How a tube and a slide rule helped win WWII
Early on the morning of June 6, 1944, 1st Lt. Stanley Fine climbed into the B-17 designated as the lead aircraft, sat down at his radar set, and led the 401st Bombardment Group from its base at Deenethorpe, England, over solid cloud cover to Normandy.Skip to next paragraph
Subscribe Today to the Monitor
The weather over the English Channel was dreadful. Gen. Dwight Eisenhower, supreme allied commander in Europe, had agonized throughout the night about his decision to proceed with the invasion of Normandy.
Now, in murky skies above German fortifications and just ahead of Allied ground troops on the beaches, Lieutenant Fine studied the smudges on his screen and began his bombing run. From the copilot's seat, the air commander's voice crackled over the intercom, "Blind. Going in 'Mickey.' "
Sixty years later, as Americans commemorate D-Day, few know about Mickey - the nickname for the latest in a newly developed family of microwave radars that helped change the course of the war.
Small enough to be mounted in aircraft and accurate enough to "see" individual targets, microwave radar allowed the Allies to clear the sea lanes, get American troops and supplies to England, and then land those troops and weapons safely on a coastline occupied by the enemy. Without microwave radar, it's not clear that the Allies could have mounted the invasion of France in 1944.
"The thoughts of America were too much with the men going through the Normandy surf for a remarkable thing to get much notice," wrote Gen. Henry H. "Hap" Arnold, commander of the US Army Air Corps, afterward. "The final bombs that paved the way for them, dropping only a few yards ahead of the first men to hit the beaches, went down through a solid overcast of clouds, without ... so much as scratching the paint on a single rowboat in that packed armada below.... [O]ur scientists had taken from Hitler even the comfort of bad weather."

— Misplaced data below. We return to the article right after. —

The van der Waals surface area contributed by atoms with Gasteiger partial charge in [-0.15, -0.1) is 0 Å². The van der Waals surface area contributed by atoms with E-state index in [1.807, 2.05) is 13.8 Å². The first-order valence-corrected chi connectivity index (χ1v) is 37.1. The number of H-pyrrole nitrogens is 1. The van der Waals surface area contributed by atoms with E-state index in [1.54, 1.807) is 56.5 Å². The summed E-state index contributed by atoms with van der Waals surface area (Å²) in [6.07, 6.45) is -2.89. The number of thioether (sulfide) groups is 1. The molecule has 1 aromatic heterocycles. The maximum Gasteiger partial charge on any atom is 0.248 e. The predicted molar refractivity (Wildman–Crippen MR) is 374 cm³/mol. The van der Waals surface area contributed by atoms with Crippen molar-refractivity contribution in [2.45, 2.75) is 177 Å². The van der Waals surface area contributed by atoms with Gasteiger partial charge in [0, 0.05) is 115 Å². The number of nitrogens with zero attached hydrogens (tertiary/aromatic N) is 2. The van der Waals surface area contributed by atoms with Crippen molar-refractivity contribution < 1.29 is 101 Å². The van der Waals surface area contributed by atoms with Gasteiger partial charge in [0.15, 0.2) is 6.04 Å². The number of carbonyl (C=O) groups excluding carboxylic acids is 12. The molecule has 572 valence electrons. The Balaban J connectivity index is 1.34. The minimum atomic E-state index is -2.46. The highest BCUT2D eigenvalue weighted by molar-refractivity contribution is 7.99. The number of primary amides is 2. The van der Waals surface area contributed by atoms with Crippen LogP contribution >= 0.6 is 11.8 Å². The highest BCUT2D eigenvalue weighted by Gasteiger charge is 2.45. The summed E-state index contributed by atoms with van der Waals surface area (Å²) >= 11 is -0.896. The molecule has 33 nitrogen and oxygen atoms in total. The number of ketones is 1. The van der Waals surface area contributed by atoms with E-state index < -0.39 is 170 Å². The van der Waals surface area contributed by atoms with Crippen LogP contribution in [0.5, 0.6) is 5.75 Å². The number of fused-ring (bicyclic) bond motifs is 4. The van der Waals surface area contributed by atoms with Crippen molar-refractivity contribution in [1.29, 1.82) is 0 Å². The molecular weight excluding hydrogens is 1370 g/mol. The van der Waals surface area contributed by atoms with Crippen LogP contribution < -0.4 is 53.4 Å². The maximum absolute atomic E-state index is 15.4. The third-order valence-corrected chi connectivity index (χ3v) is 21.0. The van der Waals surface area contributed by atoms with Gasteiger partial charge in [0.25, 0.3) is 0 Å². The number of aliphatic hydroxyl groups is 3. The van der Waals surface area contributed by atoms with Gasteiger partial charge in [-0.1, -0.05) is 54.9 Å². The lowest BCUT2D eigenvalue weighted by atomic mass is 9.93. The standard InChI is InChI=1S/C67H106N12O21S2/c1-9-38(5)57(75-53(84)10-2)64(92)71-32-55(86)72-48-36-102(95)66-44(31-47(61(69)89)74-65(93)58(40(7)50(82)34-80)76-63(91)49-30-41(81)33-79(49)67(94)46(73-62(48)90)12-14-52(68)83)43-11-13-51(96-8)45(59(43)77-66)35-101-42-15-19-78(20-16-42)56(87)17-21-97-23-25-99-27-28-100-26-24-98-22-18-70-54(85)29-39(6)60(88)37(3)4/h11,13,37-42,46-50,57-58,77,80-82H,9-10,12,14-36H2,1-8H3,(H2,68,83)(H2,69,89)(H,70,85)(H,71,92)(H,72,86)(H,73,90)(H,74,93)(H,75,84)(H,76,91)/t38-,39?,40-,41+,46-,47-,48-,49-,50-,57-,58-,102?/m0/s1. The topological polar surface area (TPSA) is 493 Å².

The technology - still used in some radars today - had its own heroes, including a handpicked group of British and American civilian scientists who crisscrossed the Atlantic past marauding U-boats; flew in and out of London during the Blitz to confer with fellow scientists; and flew test, training, and combat missions in military aircraft with military personnel.
As with many key inventions, the radar's beginnings were accidental. In the 1920s, scientists working on radio transmissions and communications noticed changes in their signal reception when planes flew by. Most of them recorded these observations as incidental nuisances in their notebooks, but some speculated about the cause. They soon realized that radio energy, like light, could be reflected by the surface of large objects. The audible echo - sound reflected back to its source from a large surface - works the same way.
In the decade leading up to the war, most of the advanced nations were developing radar. However, the equipment was too large and cumbersome to be mobile, and it was unable to show detail.
Scientists knew they would have to operate at higher microwave frequencies to improve the performance of their radar, but no device existed capable of transmitting sufficient power at those frequencies.
Then one afternoon in November 1939 two physicists at the University of Birmingham in England, John Randall and Henry Boot, sketched out the resonant cavity magnetron.
It took three months of shop work to build a prototype. No one knew what to expect, and at first it proved impossible to test. A blue-violet electric arc sizzled from the output lead. Then the lead melted.